This War Of Mine: The Little Ones Review

This War of Mine has been available since last year on PC and mobile platforms and so its arrival on consoles comes as no surprise given the quality of the game. It’s a survival management experience at heart which aims to tell the horrors of war free of preconceived ideas about super hero soldiers and acts of bravery or suicide. It’s a different type of game which developers 11 Bit Studios are keen to point out. You’re not armed to the teeth with weapons and the reality is you’re just ordinary people trying to survive whilst the bloodshed and carnage happen in the background.

So, This War of Mine: The Little Ones adds a slightly different slant to the PC original with the inclusion of children who seemingly suffer the most during the atrocities of war. There’s a few to select to add to the roster of male or female adults (although only one child can be selected per game) with an added twist of relationships between a father and daughter for example which gives more purpose than merely surviving as an individual within a group.

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So, the basics are you’re thrust into a house with three other survivors with the aim of keeping warm, well fed, and somehow entertained. It’s certainly not The Sims though as supplies are limited and have to be foraged. From the off it’s easy to simply search the starting house and stock up, but it becomes pretty clear almost immediately that there’s not enough for everyone. So, venturing out to various locations at night (whilst the rest sleep or keep watch) is crucial to success. You’re given an overview of each area you can visit which provides some clues as to whether you’ll encounter potential hostile other survivors or not, but what’s neat is the game allows you to make moral choices. For example, you can stealthily sneak into others houses and steal their supplies running the risk of being discovered and injured – or worse. You can take supplies by force if you’ve managed to make some weapons, or even simply bully and steal from those not able to fight back. Interestingly the choices you make have an impact on the morale of the other survivors in your base home. So, if you’ve stolen food, the others might not agree with this decision which affects their effectiveness in the household to the point where a depressed person isn’t much good.

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People can die and if you’ve made some poor choices you’ll possibly end up being targeted and attacked at night. If you’ve not got adequate defences then people in your group can get injured and whatever gains you’ve made from foraging are negated by what has been stolen. It’s hard and challenging keeping peaceful though as you move through the days where resources become limited where there are hungry mouths to feed. How far does one go to keep the group alive at the expense of others doing the same thing. It’s an interesting mechanic made more determining with the inclusion of the children who act as a motive for ones actions. You become emotionally attached to the characters and feel their pain when they convey their thoughts to you.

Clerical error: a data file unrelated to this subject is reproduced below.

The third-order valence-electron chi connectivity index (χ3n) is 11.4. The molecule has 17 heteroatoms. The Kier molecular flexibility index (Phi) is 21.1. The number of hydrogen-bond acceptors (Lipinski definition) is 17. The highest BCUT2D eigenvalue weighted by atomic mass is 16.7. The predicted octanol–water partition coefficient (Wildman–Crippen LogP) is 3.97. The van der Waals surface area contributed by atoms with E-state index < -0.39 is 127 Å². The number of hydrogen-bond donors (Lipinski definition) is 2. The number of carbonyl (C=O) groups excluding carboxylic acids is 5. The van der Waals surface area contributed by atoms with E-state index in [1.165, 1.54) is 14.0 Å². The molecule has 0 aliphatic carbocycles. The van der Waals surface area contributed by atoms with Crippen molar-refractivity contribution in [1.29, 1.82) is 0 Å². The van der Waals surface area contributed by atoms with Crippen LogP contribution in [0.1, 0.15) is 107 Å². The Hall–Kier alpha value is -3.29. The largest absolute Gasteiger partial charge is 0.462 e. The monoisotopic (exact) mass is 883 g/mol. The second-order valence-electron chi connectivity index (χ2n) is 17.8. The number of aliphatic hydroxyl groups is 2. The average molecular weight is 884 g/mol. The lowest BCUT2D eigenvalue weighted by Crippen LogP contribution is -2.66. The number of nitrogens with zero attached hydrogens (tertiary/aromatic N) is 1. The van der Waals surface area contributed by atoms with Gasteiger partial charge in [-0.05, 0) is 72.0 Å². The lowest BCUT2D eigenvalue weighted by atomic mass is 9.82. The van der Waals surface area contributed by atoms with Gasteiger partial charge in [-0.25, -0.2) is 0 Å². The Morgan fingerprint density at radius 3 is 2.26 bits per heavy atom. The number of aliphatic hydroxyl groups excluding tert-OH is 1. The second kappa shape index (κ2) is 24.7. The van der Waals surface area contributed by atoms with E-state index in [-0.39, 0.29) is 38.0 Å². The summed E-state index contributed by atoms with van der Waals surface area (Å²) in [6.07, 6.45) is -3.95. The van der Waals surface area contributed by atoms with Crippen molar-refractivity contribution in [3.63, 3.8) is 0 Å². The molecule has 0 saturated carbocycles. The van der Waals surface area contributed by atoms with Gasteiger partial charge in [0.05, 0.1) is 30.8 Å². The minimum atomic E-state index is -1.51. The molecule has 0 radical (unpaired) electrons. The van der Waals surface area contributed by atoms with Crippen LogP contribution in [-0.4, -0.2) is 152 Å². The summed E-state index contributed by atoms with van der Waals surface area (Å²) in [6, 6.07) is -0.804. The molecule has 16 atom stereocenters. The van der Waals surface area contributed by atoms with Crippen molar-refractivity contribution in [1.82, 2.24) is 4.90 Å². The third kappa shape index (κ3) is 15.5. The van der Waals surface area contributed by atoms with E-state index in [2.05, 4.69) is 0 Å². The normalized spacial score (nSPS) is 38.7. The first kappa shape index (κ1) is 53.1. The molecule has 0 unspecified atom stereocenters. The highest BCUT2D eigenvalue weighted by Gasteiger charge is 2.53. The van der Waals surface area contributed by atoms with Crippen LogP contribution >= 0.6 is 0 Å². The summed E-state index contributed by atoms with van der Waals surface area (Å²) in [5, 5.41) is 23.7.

In terms of visuals the side-on hand drawn sketch effects are gritty and well presented here giving the game a distinctive and artistic style. The characters animate well and the dark tone is accomplished. You’re able to zoom in and out to get a better idea of the surroundings or more detail of the characters which is neat. There’s only one complaint here being levelled at moving between floors via the stairs which can be a little awkward at times but aside from this, the interface works well and the general pacing is fair.

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Audio is limited with a haunting and subdued soundtrack on offer and very little in the way of voice overs (except on the radio and the odd sounds coming from the children). The conveyance of emotion is via mannerisms of the characters and text bubbles which works but perhaps could have been acted for greater effect.

Gameplay takes quite of bit of time, and although you can spend your days building supplies, trading, crafting new useful items there’s an option to skip to the end of the day for more foraging. You’ve got to survive a set number of days which includes a harsh winter as well. What’s neat is being able to create your own character types (in a limited way) and tailor some of the base gameplay mechanics to your choosing such as 20 days or up to 80 days survival and the intensity of the overall conflict which affects the behaviours of other characters , scarcity of supplies and trading prices. There’s enough to mess around here with which means replay value is high even though a basic play through can last many hours depending on how good you are.

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This War Of Mine: The Little Ones is an interesting take on management survival with its dark premise and some thought provoking moments as you and your small community strive to make way in the harsh climate of war. It’s an easy game to pick up and play but pretty tough to master as wrong decisions can prove costly and when people die there’s no going back. If you’re after a different game that ditches the overt nature of combat for something more subtle, then this is well worth checking out. It’s a slow paced affair but a rewarding and enjoyable one as well once you understand what’s required of you.

Score 8.5/10

Written by: Rob Cram

Rob Cram has hundreds of video game reviews, thousands of articles under his belt with years of experience in gaming and tech. He aims to remain fair and free from publisher/developer influence. With his extensive knowledge, feels his gaming opinions are valid and worth sharing. Agreement with his views are entirely optional. He might have a bias towards cyberpunk.

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